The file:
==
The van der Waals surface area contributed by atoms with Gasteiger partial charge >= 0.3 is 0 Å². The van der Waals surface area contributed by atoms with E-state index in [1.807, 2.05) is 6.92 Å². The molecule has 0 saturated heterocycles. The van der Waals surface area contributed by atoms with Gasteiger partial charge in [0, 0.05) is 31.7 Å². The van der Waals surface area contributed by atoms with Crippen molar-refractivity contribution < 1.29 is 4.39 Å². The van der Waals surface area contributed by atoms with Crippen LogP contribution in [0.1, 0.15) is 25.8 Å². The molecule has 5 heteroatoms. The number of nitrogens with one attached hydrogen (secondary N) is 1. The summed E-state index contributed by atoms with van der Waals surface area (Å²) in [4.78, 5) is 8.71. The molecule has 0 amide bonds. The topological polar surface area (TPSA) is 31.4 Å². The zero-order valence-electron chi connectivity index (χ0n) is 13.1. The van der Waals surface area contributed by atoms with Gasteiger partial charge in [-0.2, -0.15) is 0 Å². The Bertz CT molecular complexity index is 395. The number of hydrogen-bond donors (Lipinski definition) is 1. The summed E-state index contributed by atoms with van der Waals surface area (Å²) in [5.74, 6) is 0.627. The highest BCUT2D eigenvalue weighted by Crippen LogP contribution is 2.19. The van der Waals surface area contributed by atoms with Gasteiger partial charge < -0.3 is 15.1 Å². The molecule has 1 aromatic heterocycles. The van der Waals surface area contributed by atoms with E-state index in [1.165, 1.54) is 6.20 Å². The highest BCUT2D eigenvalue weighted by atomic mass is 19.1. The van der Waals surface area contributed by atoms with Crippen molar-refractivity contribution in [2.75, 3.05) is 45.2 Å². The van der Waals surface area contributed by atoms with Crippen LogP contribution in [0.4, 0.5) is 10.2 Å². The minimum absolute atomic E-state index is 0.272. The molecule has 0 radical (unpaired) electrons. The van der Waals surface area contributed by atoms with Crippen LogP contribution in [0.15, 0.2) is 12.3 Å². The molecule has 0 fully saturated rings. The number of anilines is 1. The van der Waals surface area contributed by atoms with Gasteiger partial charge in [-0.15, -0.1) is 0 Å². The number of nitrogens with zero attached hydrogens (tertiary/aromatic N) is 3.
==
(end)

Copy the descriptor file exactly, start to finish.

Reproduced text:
The van der Waals surface area contributed by atoms with Gasteiger partial charge >= 0.3 is 0 Å². The van der Waals surface area contributed by atoms with E-state index in [1.807, 2.05) is 6.92 Å². The molecule has 0 saturated heterocycles. The van der Waals surface area contributed by atoms with Gasteiger partial charge in [0, 0.05) is 31.7 Å². The van der Waals surface area contributed by atoms with Crippen molar-refractivity contribution < 1.29 is 4.39 Å². The van der Waals surface area contributed by atoms with Crippen LogP contribution in [0.1, 0.15) is 25.8 Å². The molecule has 5 heteroatoms. The number of nitrogens with one attached hydrogen (secondary N) is 1. The summed E-state index contributed by atoms with van der Waals surface area (Å²) in [4.78, 5) is 8.71. The molecule has 0 amide bonds. The topological polar surface area (TPSA) is 31.4 Å². The zero-order valence-electron chi connectivity index (χ0n) is 13.1. The van der Waals surface area contributed by atoms with Gasteiger partial charge in [-0.2, -0.15) is 0 Å². The Bertz CT molecular complexity index is 395. The number of hydrogen-bond donors (Lipinski definition) is 1. The summed E-state index contributed by atoms with van der Waals surface area (Å²) in [5.74, 6) is 0.627. The highest BCUT2D eigenvalue weighted by Crippen LogP contribution is 2.19. The van der Waals surface area contributed by atoms with Gasteiger partial charge < -0.3 is 15.1 Å². The molecule has 1 aromatic heterocycles. The van der Waals surface area contributed by atoms with E-state index in [1.165, 1.54) is 6.20 Å². The highest BCUT2D eigenvalue weighted by atomic mass is 19.1. The van der Waals surface area contributed by atoms with Crippen molar-refractivity contribution in [2.75, 3.05) is 45.2 Å². The van der Waals surface area contributed by atoms with Crippen LogP contribution in [0.4, 0.5) is 10.2 Å². The minimum absolute atomic E-state index is 0.272. The molecule has 0 radical (unpaired) electrons. The van der Waals surface area contributed by atoms with Crippen LogP contribution in [0.15, 0.2) is 12.3 Å². The molecule has 0 fully saturated rings. The number of anilines is 1. The van der Waals surface area contributed by atoms with Gasteiger partial charge in [-0.15, -0.1) is 0 Å². The number of nitrogens with zero attached hydrogens (tertiary/aromatic N) is 3.